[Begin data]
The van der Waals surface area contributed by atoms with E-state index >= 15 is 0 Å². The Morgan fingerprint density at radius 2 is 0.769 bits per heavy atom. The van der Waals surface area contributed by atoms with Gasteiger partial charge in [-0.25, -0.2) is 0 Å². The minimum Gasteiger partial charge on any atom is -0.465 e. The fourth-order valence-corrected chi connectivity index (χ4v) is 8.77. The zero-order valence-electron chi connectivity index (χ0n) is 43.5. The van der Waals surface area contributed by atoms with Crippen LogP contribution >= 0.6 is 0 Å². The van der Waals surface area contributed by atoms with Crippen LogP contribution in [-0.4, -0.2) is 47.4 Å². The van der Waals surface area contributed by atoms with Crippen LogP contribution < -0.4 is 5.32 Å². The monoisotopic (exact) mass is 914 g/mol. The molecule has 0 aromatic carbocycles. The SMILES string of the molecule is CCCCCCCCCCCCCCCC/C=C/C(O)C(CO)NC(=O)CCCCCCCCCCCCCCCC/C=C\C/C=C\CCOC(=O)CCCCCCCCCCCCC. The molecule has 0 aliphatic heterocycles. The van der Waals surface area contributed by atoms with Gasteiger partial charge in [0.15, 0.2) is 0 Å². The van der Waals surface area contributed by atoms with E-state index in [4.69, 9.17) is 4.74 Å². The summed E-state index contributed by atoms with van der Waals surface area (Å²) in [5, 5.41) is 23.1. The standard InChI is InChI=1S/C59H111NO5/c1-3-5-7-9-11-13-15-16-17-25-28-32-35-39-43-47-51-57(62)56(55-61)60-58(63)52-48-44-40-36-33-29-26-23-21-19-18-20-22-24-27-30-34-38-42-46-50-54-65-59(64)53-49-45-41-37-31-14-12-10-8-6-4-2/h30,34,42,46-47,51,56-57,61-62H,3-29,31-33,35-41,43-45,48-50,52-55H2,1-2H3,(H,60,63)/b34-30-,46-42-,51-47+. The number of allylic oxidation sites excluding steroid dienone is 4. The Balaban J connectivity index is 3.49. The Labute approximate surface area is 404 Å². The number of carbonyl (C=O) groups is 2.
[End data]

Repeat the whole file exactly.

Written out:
The van der Waals surface area contributed by atoms with E-state index >= 15 is 0 Å². The Morgan fingerprint density at radius 2 is 0.769 bits per heavy atom. The van der Waals surface area contributed by atoms with Gasteiger partial charge in [-0.25, -0.2) is 0 Å². The minimum Gasteiger partial charge on any atom is -0.465 e. The fourth-order valence-corrected chi connectivity index (χ4v) is 8.77. The zero-order valence-electron chi connectivity index (χ0n) is 43.5. The van der Waals surface area contributed by atoms with Crippen LogP contribution >= 0.6 is 0 Å². The van der Waals surface area contributed by atoms with Crippen LogP contribution in [-0.4, -0.2) is 47.4 Å². The van der Waals surface area contributed by atoms with Crippen LogP contribution < -0.4 is 5.32 Å². The monoisotopic (exact) mass is 914 g/mol. The molecule has 0 aromatic carbocycles. The SMILES string of the molecule is CCCCCCCCCCCCCCCC/C=C/C(O)C(CO)NC(=O)CCCCCCCCCCCCCCCC/C=C\C/C=C\CCOC(=O)CCCCCCCCCCCCC. The molecule has 0 aliphatic heterocycles. The van der Waals surface area contributed by atoms with Gasteiger partial charge in [0.15, 0.2) is 0 Å². The van der Waals surface area contributed by atoms with E-state index in [4.69, 9.17) is 4.74 Å². The summed E-state index contributed by atoms with van der Waals surface area (Å²) in [5, 5.41) is 23.1. The standard InChI is InChI=1S/C59H111NO5/c1-3-5-7-9-11-13-15-16-17-25-28-32-35-39-43-47-51-57(62)56(55-61)60-58(63)52-48-44-40-36-33-29-26-23-21-19-18-20-22-24-27-30-34-38-42-46-50-54-65-59(64)53-49-45-41-37-31-14-12-10-8-6-4-2/h30,34,42,46-47,51,56-57,61-62H,3-29,31-33,35-41,43-45,48-50,52-55H2,1-2H3,(H,60,63)/b34-30-,46-42-,51-47+. The number of allylic oxidation sites excluding steroid dienone is 4. The Balaban J connectivity index is 3.49. The Labute approximate surface area is 404 Å². The number of carbonyl (C=O) groups is 2.